I made it very simple three things. One is make sure that everybody’s safe. The second part is we have to continue to make yogurt goods and products that we make so we can get to the people and run the operation, run the factories. The third thing is, not in order of importance, is we have to be part of our community. We have to make sure that we participate in community for reason of they will need enormous amount of food. The second part is the more like an emotional, symbolic way is that brands and companies and CEOs have to lead during the pandemic type of times to make sure that people see that these times will pass if we get together and do things right for society. And we got to work and I have to tell you, look back after maybe a year, year and a half, there has never been a proudest time that I have been how company people have performed during this time.

Murray (05:10): That’s a great opening statement, Hamdi, of how you approach your business. You know, we live in a moment when a lot of CEOs are talking about their commitment to their employees, their commitment to health, their commitment to customers, their commitment to the community. But I think it’s important for people to understand you were doing this before there was a pandemic. You had a very different view of your responsibility as the CEO. And I wonder if you could talk about what that was. Why did you say the CEO playbook is broken and where did that come from for you?

Ulukaya (05:42): That comes from my background. I’m a farmer’s boy. I grew up in a very rural part of Turkey. And I have seen the ugly part of responsibility of business growing up. And maybe I saw it in a more dramatic way than I had seen it here when I settled in upstate New York but it’s a similar behavior, right? So you have rich you have successful and they kind of think that they are chosen ones. And then their ordinary people pay a price for it. And this distance, especially on the leadership to the people in the community or working class is a big crack, big deep crack, and you’re either going to be okay with it, or you grow with anger and join the rebellions and whatever it is in some part of the worlds. But the problem is the problem.

And the second part of this is you look for the political solutions or, you know, different areas the solution you’re trying to find, but the solution is in the hands of CEOs and the boards and the businesses, and if they behave tiny bit better, their life gets better. And if they behave a little bit better and a bit more better, you know, the people’s life immediately get affected by it. So I’ve never seen myself, Alan, as being part of this world when I was in my early 20s or maybe when I was in high school. And I thought it was a dirty field and I would never get involved with it, that you have to be a certain part of person, but you take it from the ordinary and that’s how you get well off or rich, you know in a simple term. I saw a different picture when I arrived to us and settled in upstate New York. And then I did not have an experience of going to business school or I’ve never had this close proximity to business.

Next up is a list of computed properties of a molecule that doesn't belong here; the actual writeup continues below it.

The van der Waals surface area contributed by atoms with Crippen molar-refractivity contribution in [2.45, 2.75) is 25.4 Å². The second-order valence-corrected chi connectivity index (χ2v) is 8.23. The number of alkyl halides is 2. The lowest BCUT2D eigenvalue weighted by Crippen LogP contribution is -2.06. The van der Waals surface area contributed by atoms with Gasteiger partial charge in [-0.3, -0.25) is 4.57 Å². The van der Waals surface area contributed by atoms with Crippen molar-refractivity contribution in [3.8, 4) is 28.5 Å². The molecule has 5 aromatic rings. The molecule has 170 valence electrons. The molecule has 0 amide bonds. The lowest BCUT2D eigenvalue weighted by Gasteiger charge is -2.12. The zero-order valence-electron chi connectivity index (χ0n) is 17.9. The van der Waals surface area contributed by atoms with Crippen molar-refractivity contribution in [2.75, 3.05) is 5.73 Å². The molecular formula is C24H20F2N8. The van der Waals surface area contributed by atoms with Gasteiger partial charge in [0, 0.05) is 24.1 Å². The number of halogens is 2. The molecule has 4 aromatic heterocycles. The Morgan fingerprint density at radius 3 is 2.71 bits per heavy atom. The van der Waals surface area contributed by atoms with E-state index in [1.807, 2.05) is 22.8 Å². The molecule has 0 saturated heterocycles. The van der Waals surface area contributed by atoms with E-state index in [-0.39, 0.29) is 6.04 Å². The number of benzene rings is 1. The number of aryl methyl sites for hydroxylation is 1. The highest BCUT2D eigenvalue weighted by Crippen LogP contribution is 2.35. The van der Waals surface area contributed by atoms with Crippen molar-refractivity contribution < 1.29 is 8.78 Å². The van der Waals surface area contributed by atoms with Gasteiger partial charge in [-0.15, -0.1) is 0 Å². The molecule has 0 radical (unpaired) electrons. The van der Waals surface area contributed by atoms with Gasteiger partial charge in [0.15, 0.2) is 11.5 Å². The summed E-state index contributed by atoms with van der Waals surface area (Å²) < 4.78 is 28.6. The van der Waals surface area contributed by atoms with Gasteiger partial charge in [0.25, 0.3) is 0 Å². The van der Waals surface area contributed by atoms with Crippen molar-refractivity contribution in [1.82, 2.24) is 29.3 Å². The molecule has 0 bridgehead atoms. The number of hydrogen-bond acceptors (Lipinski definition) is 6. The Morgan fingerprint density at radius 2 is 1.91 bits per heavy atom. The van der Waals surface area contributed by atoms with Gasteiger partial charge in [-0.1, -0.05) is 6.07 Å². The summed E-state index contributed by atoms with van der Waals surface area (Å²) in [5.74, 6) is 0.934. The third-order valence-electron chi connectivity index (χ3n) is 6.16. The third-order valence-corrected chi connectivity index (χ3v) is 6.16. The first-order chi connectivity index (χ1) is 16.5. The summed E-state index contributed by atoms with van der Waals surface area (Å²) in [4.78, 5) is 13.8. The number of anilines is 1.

But I thought what if that I don’t have to be different than when I was growing up, the boy that I was growing up and thinking that business should be more responsible. But yet, I could make yogurt that people love and create something that I would be proud of. And without having that proximity to any knowledge and I worked in that factory for seven years never left, and what I saw in that factory that I bought, that a large corporation left and left behind people that worked in that factory for 70 years, so many generations, left a junk plant and left an environment that was damaged for years and there was no one from the high tower to say goodbye to these people.

And when I went back and grabbed few of those people and say what if we can turn this around and make this completely different? And I never knew that one day I would be in this camera and the microphone and talking to you guys about it. It was just what if, and put on the white coat and you know, and and go on the line and work with the people and side by side. And yes we don’t have money. No, we don’t have experiences. No, we don’t know how we’re going to make this happen. Yes, we know that these mountains are so big and there’s massive big corporations and companies enormous amount of resources and maybe our chance of surviving is very very slim. But I bet on people and those people have made impossible possible.

Murray (08:57): Yeah, no, it’s amazing that the story is so amazing. I mean, here we are. Sixteen, 17 years later, you’re making a billion and a half dollars a year in revenue. You yourself are a billionaire as a result and you’re about to do an IPO. It’s an incredible story that I would imagine you couldn’t have imagined back in 2005.

Ulukaya (09:19): Absolutely not and those people wouldn’t but, you know, we are talking about a sector that it’s almost impossible and I’m not saying impossible, but almost impossible in a large food-making environment that you could start something and 10 years 12 years later lead the category that you started going against, you know companies multinational companies. In technology in some of the sectors is really possible, but this in this one, it’s a very capital heavy and the rule of business in food making that value exists at a large scale. I’m not talking about specialty but in the large scale. It is probably one of the hardest thing to crack it and it’s in the shoulder of people. And I have to say and people give me credit and I will take some of it, is the factory workers, is the truck drivers, is the people who drove the milk trucks from the farms. It’s the line workers. It’s really that simple. It’s that simple, that those people needed a reason to believe and fight for it. And it became more valuable than experience, it became more valuable than money or resources.